Guardian's " View " On The Plight Of Carers

Share information, support and advice on all aspects of caring.
At very long last , Frances Ryan in this morning's Guardian opens the batting ... a little more than a decade late.

Still , better late than never ?

Mind you , the headline does not , exactly , inspire confidence ... the " B******g Obvious " again ?

Perhaps SLAVES next time Frances ... not a headline to catch the public's attention but , actual REALITY ?

Another Carers Day in the House moment ... how much devoted to fact ... and how much to possible solutions ?????? ... ng-britain

Carers save Britain billions every year. They need more support.

There are 6.5 million carers in the UK working for free. It’s time to pay them what they’re worth.

It’s National Carers Week, and I’m awaiting the government’s social media accounts sending their warmest congrats.

You know the sort; tweets from a minister celebrating the “vital and selfless work carers do every day”. Words, of course, are cheaper than actions.

This month, the Conservatives released a cross-government “action plan” setting out what they claimed were “the practical actions we plan to take over the next two years”. It includes several positive measures, such as a review of dedicated employment rights for carers, a fund to develop new ways to reach carers with information earlier, and training for NHS staff to better support them.

But what’s striking is the total absence of any focus on financial help for carers; barely a paragraph, in fact. (At one point, the paper even suggests getting disabled people into work is a way to help carers financially.) Much like Theresa May’s mental health drive, it’s as though we’ve entered a bizarre game show in which ministers try to solve a health and care crisis without ever pushing more resources towards it. We could call it: “How small can the state go?”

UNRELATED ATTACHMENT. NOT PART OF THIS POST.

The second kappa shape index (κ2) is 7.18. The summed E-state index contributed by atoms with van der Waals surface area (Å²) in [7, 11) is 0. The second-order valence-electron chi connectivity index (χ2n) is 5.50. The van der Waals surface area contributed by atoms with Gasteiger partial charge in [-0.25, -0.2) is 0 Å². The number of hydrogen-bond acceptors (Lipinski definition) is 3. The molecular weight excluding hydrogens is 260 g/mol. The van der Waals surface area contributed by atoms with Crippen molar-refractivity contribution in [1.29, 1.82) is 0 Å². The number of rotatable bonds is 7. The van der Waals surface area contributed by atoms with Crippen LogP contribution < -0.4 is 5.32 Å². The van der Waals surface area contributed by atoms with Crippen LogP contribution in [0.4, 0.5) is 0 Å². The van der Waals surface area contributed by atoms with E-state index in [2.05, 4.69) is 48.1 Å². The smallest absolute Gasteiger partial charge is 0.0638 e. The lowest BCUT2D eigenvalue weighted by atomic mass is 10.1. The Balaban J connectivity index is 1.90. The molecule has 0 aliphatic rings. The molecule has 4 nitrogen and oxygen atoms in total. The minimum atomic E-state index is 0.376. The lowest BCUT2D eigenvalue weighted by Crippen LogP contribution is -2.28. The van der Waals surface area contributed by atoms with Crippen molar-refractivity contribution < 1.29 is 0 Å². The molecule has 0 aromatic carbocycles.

The prize could be wellbeing or perhaps a bit of dignity. Social care services are on “the verge of collapse”, research by the Association of Directors of Adult Social Services warned this week, with cuts of more than £7bn and counting leaving hundreds of thousands of elderly and disabled people without support to wash, eat and leave the house. It’s unpaid family carers – largely women – who are being left to pick up the pieces. There are 6.5 million unpaid carers in the UK. Almost 180,000 of them are children (or as many as 700,000, due to underreporting).

There’s a habit of romanticising caring: it’s easier to focus on the altruism than the final electric demands. Many carers juggle work and caring responsibilities but one in five is forced to give up work altogether, meaning all that person has to live off is what the social safety net awards in benefits. In the UK, a carer receives just £64.60 a week in carer’s allowance for a minimum of 35 hours – that’s equivalent to £1.85 an hour. (More than 1.3 million people provide 50 hours of care a week or more but receive no more social security for it).

I often listen to discussions of support for carers as if I’m missing something. The conversation always has a good dose of worthiness about it – after all, who on earth would be against helping disabled or older people? What politician would say they didn’t want to support family carers? At the same time, it’s characterised by an unthinking acceptance of a supposed truth: carers should be given the bare minimum support by the state.

Flick through the Daily Mail or listen to rightwing politicians talk about the need to get the welfare bill down, and the argument in recent years has actually been to leave disabled people and their carers with less. Even Labour, who have been relatively strong on carers’ rights – Jeremy Corbyn pledged a £10 rise for carers at the last election – have been lukewarm on reversing many of the post-2010 welfare cuts. No one ever talks about how we should be radically redistributing more resources to disabled people and their families. No one uses the important push for workers to get a living wage to ask why carers don’t need the same.

This is despite a lot of evidence that shows that existing levels of support are seriously below a decent standard of living. Research by the Disability Benefits Consortium, a national coalition of more than 80 organisations, this year found the majority of people on out-of-work sickness benefits are struggling to afford to eat, pay bills or get to hospital appointments. Meanwhile, their carers have had to fight to not be charged the bedroom tax for the room they sleep in while caring. Others are losing their carer’s allowance as changes to the gateway benefit, personal independence payments (PIP), means that many are no longer eligible.